Venezuela buckles up for oil price turbulence

Venezuela buckles up for oil price turbulence

Only just avoiding default in October, Venezuela now tries to get public budgets in order to keep investors on board. Yet, a major debt crisis is still the most likely scenario.

Venezuelan president Nicolás Maduro pushed through a number of economic reforms on 18 November, with the aim of slashing the budget deficit and reducing market imbalances. But the relatively market-friendly policy changes are desperate measures in desperate times. With oil prices falling, the exchange rate under increasing pressure, and bond yields soaring, Maduro has little option but to bring some financial moderation.

Balancing act

The new law, which raised some taxes and established special economic zones, among others, may be too little too late. Investors are getting out of the country’s bonds in droves, while the balance of payments worsened over a fall in the oil prices. And Maduro risks being outflanked by the left-wing faction of his party, the Partido Socialista Unido de Venezuela (PSUV).

His is therefore a careful balancing act in the face of an adverse economic climate. In the meantime, Venezuela is unlikely to become a more attractive investment destination.

In October, the country narrowly avoided a default, deciding to pay investors at the last minute. But government bond yields have rocketed in the month after, reaching their highest point since 2008. And then the oil price collapsed. With most of the state’s income coming from its oil exports, this dealt a major blow to an already deficit-driven budget.

The government stated that it would assume a $60-per-barrel local oil price for the 2015. But it still projected a 35% increase in spending next year, on top of Venezuela’s already outlandish expenditure. Maduro also met with his fellow PetroCaribe leaders, a cheap-oil programme for the region led by Venezuela, suggesting that cuts in subsidised oil are imminent.

From bad to worse?

Venezuela’s predicament is clear and present. From here, the situation will evolve into one of three scenarios. First, a guided rebalancing of the economy, as happened in Greece during the euro crisis, is still a possibility – although it would not be painless. Second, a major debt crisis and default, but with the constitutional order intact, is beginning to seem more likely by the day. This could resemble Argentina’s default in 2001. Lastly, a major crisis with a full rupture of democracy is a remote but possible scenario.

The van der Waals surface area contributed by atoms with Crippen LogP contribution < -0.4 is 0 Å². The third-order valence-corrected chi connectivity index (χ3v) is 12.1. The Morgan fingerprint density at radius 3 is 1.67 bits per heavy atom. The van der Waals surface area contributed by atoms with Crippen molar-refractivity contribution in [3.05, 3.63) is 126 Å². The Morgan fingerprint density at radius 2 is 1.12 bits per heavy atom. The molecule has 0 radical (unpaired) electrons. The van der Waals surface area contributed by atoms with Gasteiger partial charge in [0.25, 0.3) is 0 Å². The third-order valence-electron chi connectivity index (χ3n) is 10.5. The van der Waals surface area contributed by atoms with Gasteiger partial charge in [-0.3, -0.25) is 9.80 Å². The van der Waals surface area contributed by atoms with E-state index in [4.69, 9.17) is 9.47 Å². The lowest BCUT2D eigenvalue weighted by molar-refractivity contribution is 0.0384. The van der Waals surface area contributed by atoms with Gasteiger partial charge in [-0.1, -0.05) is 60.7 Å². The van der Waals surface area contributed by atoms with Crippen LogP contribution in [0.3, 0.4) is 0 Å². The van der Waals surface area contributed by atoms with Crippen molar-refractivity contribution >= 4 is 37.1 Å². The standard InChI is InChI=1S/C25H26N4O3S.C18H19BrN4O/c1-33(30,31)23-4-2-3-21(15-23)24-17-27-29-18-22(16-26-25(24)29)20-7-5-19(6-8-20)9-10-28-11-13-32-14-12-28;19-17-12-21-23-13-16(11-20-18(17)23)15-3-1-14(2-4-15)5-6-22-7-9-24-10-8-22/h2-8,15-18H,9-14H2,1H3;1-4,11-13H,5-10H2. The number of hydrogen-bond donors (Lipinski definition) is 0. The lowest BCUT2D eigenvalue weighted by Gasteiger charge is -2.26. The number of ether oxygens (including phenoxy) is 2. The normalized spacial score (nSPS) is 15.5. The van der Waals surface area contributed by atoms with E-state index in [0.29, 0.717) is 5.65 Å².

Guided rebalancing will involve the implementation of further measures to cut the deficit, increase the government tax take, rebalance the balance of trade, rein in inflation, and other austerity measures.

The problem: these measures will hurt exactly Maduro’s constituency, consisting of poorer voters who rely heavily on subsidised goods and services. Moreover, the left-wing flank of his governing party is vehemently opposed to such measures, threatening Maduro’s reign.

At any rate, the adjustment accompanying such a rebalancing will not be pleasant – but neither will any of the other scenarios. But if Maduro manages to persuade his partisans and voters of the necessity of further measures, and if he is able to successfully implement them, he may just be able to avert a full-fledged crisis. For business, this would be the most favourable outcome. With the passing of each day, however, this option is becoming increasingly unlikely.

A major debt crisis would happen if the government would not implement any further measures, providing that oil prices do not rise significantly again and Venezuela does not get further help from abroad. Both the government’s own staunchness and opposition from within the PSUV could lead to such a situation.

If bond yields stay as high as they are, and balance-of-payments problems keep stacking up, there will come a time that Venezuela can simply not pay up anymore. This would involve a deep, prolonged economic crisis, with other countries in the region affected to some extent as well. But if the government is able to keep key institutions onboard, such as the army and the police, then it could avert an overthrow of the constitutional order. This scenario seems by now the most likely.

A constitutional crisis would involve intervention by the army, or massive protests and riots, with Venezuela’s brittle political institutions collapsing – and possibly giving rise to a dictatorship. Although the most damaging of all outcomes, this does not seem likely yet, with the army firmly on Maduro’s side.

Brace for impact

Whatever happens in Venezuela, it is unlikely to be pretty. The political landscape and investment climate will remain unpredictable for some time, and any business in Venezuela is thus inherently risky.

That said, any outcome other than a full democratic breakdown will eventually grant opportunities as well. Argentina had some of its best years after the 2001-2002 default, and countries such as Greece are slowly but surely recovering from their financial quagmires. It is too late for a soft landing in Venezuela, but the government can still avoid a high-altitude crash.

Categories: Economics, Latin America

About Author

Sjoerd ten Wolde

Sjoerd has worked as a political analyst and journalist in Brazil, Colombia and Ecuador, with a focus on oil and gas. He is currently pursuing a Master's degree in quantitative political science at the London School of Economics and holds a Master’s degree in Economics. He speaks fluent Spanish and Portuguese.